Unless visiting Cedar Grove, the Thomas Cole National Historic Site, my drives to Catskill have usually taken me through the town en route to somewhere else–usually over the Rip van Winkle Bridge to Olana or some other Columbia County destination. Deciding last Sunday to stop and check out Catskill’s Main Street, I discovered a visual treat of colorful old homes and stores, such as the Catskill Country Store pictured here. Topographically, the Main Street of Catskill is interesting in that it is crisscrossed by alleyways that, on one side, lead up a hill to a more residential part of town and, on the other side, take you downhill to what I later discovered, when checking a map, is the waterfront of Catskill Creek. The very raw weather that day was not conducive to undertaking my usual curiosity detours, but I did take one, and a fortuitous one it was, because I then discovered St. Luke’s Episcopal Church, where Thomas Cole was an active parishioner. This photo shows one of the beautiful windows in the church, which stands on a hill overlooking the town and the Catskill Mountains in the distance.
OK, I must confess: The ultimate purpose of this visit to Catskill was Thomas Cole-related. I was headed to a lecture at Cedar Grove. But first I stopped at the local cemetery to visit Cole’s grave, armed with a map given me by Marie Spano on my last visit to Cedar Grove. Cole and his wife, Maria Bartow, and other family members are buried there, all together. On Cole’s grave is engraved “The Lord is my shepherd,” and after his religious conversion he did indeed live by those words from Psalm 23.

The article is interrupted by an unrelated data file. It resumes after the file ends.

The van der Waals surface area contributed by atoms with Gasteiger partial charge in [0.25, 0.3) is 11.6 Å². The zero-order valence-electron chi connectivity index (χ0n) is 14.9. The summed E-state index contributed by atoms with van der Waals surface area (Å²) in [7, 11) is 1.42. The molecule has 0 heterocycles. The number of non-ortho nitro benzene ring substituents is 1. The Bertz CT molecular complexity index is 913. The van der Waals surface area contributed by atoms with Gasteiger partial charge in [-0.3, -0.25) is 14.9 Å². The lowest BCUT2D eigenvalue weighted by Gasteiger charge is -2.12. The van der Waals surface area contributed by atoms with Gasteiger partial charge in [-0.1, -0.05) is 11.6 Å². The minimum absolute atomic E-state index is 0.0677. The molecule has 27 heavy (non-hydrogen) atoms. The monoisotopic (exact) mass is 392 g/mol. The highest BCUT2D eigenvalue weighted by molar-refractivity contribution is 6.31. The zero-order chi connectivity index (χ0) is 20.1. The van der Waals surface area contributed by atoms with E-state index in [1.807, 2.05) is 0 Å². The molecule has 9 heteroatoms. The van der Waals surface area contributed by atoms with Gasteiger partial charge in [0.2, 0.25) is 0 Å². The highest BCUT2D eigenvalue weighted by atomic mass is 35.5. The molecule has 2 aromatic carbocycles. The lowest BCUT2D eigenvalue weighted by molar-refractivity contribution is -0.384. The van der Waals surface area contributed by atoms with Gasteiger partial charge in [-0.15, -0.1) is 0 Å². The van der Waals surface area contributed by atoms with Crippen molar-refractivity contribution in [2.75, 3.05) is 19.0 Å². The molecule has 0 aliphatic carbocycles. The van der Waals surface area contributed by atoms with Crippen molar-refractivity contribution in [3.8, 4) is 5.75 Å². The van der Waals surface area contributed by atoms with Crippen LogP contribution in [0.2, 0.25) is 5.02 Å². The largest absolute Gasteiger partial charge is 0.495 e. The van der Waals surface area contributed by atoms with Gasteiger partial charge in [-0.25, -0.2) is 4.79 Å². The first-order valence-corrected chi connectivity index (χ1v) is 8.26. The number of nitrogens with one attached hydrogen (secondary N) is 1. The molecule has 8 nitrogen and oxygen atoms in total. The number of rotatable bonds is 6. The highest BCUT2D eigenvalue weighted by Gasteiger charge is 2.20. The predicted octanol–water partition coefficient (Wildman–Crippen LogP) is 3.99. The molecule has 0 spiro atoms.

The lecture being given last Sunday was the second of the four Sunday Salons for this season. Kevin Sharp, who has an amazing reputation as a gallery museum and director and curator of groundbreaking exhibitions all over the country, spoke about how Cole drew inspiration from such English Romantic poets as Coleridge and Byron for his later work. Like many first-rate artists, Cole sometimes rebelled against the idea of depicting scenes from poetry in order to please clients and instead probed further to uncover and interpret the poem’s deeper meaning. As a photographer I could well relate to the discussion of documentation vs. interpretation and so I was glad to be able to purchase Kevin Sharp’s book Poetic Journey, which includes a relevant article.
The next Sunday Salon at Cedar Grove will be a particularly exciting one. Did you know that Thomas Cole now has an exhibition at the Louvre in Paris? Dr. Katherine Bourguignon, the curator of “New Frontier: Thomas Cole and the Birth of Landscape Painting in America,” will be speaking about the exhibition on Sunday March 11. If you are interested in Thomas Cole, the Hudson River School, or nineteenth-century landscape painting in general, please consider attending this unique event. You can visit the Thomas Cole National Historic Site’s website for further information including directions and to sign up for emails reminding you of future events.
Please visit my website where you can see my gallery of photos of the Hudson Valley and the Catskills. My Print of the Month, which is of a favorite nature site in Rhode Island, is available for purchase at a special price until February 29.